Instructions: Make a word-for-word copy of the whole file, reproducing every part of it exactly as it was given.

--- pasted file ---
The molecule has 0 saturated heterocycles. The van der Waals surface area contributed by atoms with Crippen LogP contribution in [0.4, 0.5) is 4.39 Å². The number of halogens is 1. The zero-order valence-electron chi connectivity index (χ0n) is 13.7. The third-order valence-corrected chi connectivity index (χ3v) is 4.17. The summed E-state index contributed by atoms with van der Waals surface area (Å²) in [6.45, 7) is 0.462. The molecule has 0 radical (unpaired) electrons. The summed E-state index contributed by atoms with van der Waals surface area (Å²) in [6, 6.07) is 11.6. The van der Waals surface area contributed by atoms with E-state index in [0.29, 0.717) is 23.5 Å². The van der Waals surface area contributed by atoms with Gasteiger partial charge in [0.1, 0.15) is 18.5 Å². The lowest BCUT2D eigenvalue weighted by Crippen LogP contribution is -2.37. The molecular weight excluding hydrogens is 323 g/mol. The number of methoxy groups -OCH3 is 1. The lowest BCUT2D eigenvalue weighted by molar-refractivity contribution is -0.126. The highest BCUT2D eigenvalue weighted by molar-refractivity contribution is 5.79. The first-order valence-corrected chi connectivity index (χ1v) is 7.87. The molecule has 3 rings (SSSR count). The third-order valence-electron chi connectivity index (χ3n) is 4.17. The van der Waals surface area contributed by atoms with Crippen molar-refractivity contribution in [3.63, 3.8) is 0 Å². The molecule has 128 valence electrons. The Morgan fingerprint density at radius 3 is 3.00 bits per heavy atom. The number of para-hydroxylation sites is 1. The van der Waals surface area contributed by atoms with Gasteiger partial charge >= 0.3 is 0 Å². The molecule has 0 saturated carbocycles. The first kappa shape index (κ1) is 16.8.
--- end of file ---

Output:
The molecule has 0 saturated heterocycles. The van der Waals surface area contributed by atoms with Crippen LogP contribution in [0.4, 0.5) is 4.39 Å². The number of halogens is 1. The zero-order valence-electron chi connectivity index (χ0n) is 13.7. The third-order valence-corrected chi connectivity index (χ3v) is 4.17. The summed E-state index contributed by atoms with van der Waals surface area (Å²) in [6.45, 7) is 0.462. The molecule has 0 radical (unpaired) electrons. The summed E-state index contributed by atoms with van der Waals surface area (Å²) in [6, 6.07) is 11.6. The van der Waals surface area contributed by atoms with E-state index in [0.29, 0.717) is 23.5 Å². The van der Waals surface area contributed by atoms with Gasteiger partial charge in [0.1, 0.15) is 18.5 Å². The lowest BCUT2D eigenvalue weighted by Crippen LogP contribution is -2.37. The molecular weight excluding hydrogens is 323 g/mol. The number of methoxy groups -OCH3 is 1. The lowest BCUT2D eigenvalue weighted by molar-refractivity contribution is -0.126. The highest BCUT2D eigenvalue weighted by molar-refractivity contribution is 5.79. The first-order valence-corrected chi connectivity index (χ1v) is 7.87. The molecule has 3 rings (SSSR count). The third-order valence-electron chi connectivity index (χ3n) is 4.17. The van der Waals surface area contributed by atoms with Crippen molar-refractivity contribution in [3.63, 3.8) is 0 Å². The molecule has 128 valence electrons. The Morgan fingerprint density at radius 3 is 3.00 bits per heavy atom. The number of para-hydroxylation sites is 1. The van der Waals surface area contributed by atoms with Gasteiger partial charge >= 0.3 is 0 Å². The molecule has 0 saturated carbocycles. The first kappa shape index (κ1) is 16.8.